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Winners of inaugural Asian Food and Restaurant Awards

(L- R) Ealing Southall MP, Virendra Sharma and High Commissioner of Sri Lanka, Her Excellency Amari Mandika Wijewardene present the Lifetime Achievement award to Mehboob Hussain (Photo: AFRA)

Nadine Osman

Founder of Nawaab restaurants Mehboob Hussain has been awarded the Lifetime Achievement award at the inaugural Asian Food and Restaurant Awards on August 1.

The awards held in London recognise the achievements and positive contribution being made by South Asians across the UK food industry. His Royal Nawaab in Manchester was also named Restaurant of the year North West.

The awards  aim to celebrate these special stories as well as honour the dedication and commitment of those who have spread their love for Asian flavours through their passion to take their food culture to the mainstream.

Hussain, from the Royal Nawaab Manchester, took a chance when he transformed an old cinema into a wedding banqueting suite. The decision has in many ways revolutionised how Asian weddings were celebrated.

Accepting his award Hussain said, “I am truly humbled and honoured. I am lost for words.  All I can say is that it has given me the ammunition and determination to continue with my goals. ”

In a statement to The Muslim News Chair of the awards, Atta Ul Haq congratulated “all the participants and stakeholders of the food industry for their huge contribution for setting legendary benchmarks, be them the waiters, the chefs or the owners.”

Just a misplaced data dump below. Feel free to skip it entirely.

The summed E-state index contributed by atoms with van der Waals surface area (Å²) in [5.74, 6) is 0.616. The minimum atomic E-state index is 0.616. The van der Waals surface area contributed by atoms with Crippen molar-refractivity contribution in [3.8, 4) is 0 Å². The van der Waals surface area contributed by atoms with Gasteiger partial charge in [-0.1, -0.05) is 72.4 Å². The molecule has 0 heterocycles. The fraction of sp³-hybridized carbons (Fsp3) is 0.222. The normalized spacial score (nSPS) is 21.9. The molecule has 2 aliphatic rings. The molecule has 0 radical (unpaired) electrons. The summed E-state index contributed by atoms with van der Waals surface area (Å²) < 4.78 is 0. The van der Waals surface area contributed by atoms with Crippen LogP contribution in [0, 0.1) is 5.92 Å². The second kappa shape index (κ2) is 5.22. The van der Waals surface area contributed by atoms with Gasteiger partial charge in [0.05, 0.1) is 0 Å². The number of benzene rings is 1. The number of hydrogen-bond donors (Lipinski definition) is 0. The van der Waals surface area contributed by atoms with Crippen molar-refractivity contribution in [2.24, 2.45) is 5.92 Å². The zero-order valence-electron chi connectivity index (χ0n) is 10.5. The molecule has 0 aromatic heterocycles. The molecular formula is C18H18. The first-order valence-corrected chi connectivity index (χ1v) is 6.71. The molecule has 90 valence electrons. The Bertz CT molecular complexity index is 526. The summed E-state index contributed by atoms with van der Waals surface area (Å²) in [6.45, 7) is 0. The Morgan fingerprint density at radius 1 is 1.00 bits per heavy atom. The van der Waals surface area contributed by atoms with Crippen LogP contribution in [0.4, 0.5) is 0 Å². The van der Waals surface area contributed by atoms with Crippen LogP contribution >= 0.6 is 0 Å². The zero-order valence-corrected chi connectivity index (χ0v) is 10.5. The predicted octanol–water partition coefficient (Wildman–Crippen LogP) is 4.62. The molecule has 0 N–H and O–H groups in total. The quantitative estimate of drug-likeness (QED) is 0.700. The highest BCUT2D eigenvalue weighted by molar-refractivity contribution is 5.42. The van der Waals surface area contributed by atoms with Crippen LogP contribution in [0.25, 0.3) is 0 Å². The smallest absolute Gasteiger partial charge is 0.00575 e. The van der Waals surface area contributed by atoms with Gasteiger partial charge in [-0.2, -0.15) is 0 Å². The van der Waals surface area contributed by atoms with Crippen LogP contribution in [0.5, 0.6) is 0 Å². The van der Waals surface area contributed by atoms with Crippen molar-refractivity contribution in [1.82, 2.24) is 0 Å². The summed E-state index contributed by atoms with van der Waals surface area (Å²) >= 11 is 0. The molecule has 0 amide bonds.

Asian Food and Restaurant Awards Winners: 

Best organics food product distributer, Tru Vibe by Anand Dani

Restaurant of the year North West, Royal Nawaab (Manchester)

Restaurant of the year Midland, Tipu Sultan (Birmingham)

Restaurant of the year South West, Urban Tandoor (Bristol)

Restaurant of the Year North & East London, Tayyab’s Restaurant

Restaurant of the year South & West London, Chak 89 by Frank Khalid

Restaurant newcomer of the year London, Chakra by Arjun Verma

Restaurant newcomer of the year North West, Ziya Restaurant Manchester

Restaurant of brand of the year UK, Akbar’s by Shabir Hussain

Catering Of The Year, Madhu’s

Chef of the year 2017, Aurangzeb Alamgeer

Food Products & Supplier of the year, Al Noor Foods

Cash & Carry of the year, Elbrook Cash & Carry

Drink brand of the year, Bulldog Energy Drink by Dr Rami Ranger CBE

Lifetime Achievement Award, Mehboob Hussain

Food Products & Distributer of the year, Manchester Super Store

Portsmouth girl wins top scholarship

Ishal Mahmud, 11, has secured a scholarship to join St Swithun’s School in Winchester (Photo: Momtaj Begum)

Nadine Osman

An 11-year-old girl from Portsmouth has secured a full scholarship to study in one of the country’s top girls’ boarding having attained full marks in her SATs exams.

Ishal Mahmud who is a member of Mensa, the high IQ Society, after scoring in the top one percent of the population in their approved tests, spoke to The Muslim News of her joy in securing a full scholarship to join St Swithun’s School in Winchester.

Dedicated Ishal Mahmud dubbed the ‘British Malala’ has achieved 100 per cent attendance every year since starting Fernhurst Junior School.

It’s not only academic excellence that sets Ishal apart from her peers, Ishal has raised money for Children in Need, Comic Relief and Sports Relief. Her fundraising efforts were rewarded with a head teacher’s achievement award. She is now setting up a charity to help other disadvantaged children to secure places in the country’s top schools.